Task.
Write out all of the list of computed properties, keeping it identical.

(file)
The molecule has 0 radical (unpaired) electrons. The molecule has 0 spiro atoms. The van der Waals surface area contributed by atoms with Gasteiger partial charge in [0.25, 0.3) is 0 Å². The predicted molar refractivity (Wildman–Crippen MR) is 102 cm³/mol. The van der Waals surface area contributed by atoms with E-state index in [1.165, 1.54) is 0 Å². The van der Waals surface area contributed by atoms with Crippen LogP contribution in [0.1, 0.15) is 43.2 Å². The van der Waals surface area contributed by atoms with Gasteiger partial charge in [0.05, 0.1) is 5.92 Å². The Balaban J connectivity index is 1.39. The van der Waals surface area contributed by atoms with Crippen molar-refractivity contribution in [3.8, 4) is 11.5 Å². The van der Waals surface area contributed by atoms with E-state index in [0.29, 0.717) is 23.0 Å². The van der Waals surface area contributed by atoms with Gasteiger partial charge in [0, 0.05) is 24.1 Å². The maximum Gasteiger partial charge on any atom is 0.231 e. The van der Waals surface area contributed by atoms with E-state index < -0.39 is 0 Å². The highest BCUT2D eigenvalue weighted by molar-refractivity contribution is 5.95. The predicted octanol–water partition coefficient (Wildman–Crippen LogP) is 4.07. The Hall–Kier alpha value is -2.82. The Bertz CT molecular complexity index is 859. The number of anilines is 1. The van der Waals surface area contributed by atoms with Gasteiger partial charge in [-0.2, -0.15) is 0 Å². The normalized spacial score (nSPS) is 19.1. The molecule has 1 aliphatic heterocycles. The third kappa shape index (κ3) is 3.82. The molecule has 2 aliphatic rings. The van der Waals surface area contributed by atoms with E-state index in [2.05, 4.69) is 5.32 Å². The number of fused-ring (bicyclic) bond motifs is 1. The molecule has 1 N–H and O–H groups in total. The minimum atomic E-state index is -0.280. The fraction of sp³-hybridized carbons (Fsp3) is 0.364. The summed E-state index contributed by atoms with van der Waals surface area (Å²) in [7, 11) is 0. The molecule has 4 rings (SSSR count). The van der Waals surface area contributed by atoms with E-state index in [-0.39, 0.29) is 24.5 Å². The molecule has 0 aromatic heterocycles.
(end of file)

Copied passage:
The molecule has 0 radical (unpaired) electrons. The molecule has 0 spiro atoms. The van der Waals surface area contributed by atoms with Gasteiger partial charge in [0.25, 0.3) is 0 Å². The predicted molar refractivity (Wildman–Crippen MR) is 102 cm³/mol. The van der Waals surface area contributed by atoms with E-state index in [1.165, 1.54) is 0 Å². The van der Waals surface area contributed by atoms with Crippen LogP contribution in [0.1, 0.15) is 43.2 Å². The van der Waals surface area contributed by atoms with Gasteiger partial charge in [0.05, 0.1) is 5.92 Å². The Balaban J connectivity index is 1.39. The van der Waals surface area contributed by atoms with Crippen molar-refractivity contribution in [3.8, 4) is 11.5 Å². The van der Waals surface area contributed by atoms with E-state index in [0.29, 0.717) is 23.0 Å². The van der Waals surface area contributed by atoms with Gasteiger partial charge in [0, 0.05) is 24.1 Å². The maximum Gasteiger partial charge on any atom is 0.231 e. The van der Waals surface area contributed by atoms with E-state index < -0.39 is 0 Å². The highest BCUT2D eigenvalue weighted by molar-refractivity contribution is 5.95. The predicted octanol–water partition coefficient (Wildman–Crippen LogP) is 4.07. The Hall–Kier alpha value is -2.82. The Bertz CT molecular complexity index is 859. The number of anilines is 1. The van der Waals surface area contributed by atoms with Gasteiger partial charge in [-0.2, -0.15) is 0 Å². The normalized spacial score (nSPS) is 19.1. The molecule has 1 aliphatic heterocycles. The third kappa shape index (κ3) is 3.82. The molecule has 2 aliphatic rings. The van der Waals surface area contributed by atoms with E-state index in [2.05, 4.69) is 5.32 Å². The number of fused-ring (bicyclic) bond motifs is 1. The molecule has 1 N–H and O–H groups in total. The minimum atomic E-state index is -0.280. The fraction of sp³-hybridized carbons (Fsp3) is 0.364. The summed E-state index contributed by atoms with van der Waals surface area (Å²) in [7, 11) is 0. The molecule has 4 rings (SSSR count). The van der Waals surface area contributed by atoms with E-state index in [-0.39, 0.29) is 24.5 Å². The molecule has 0 aromatic heterocycles.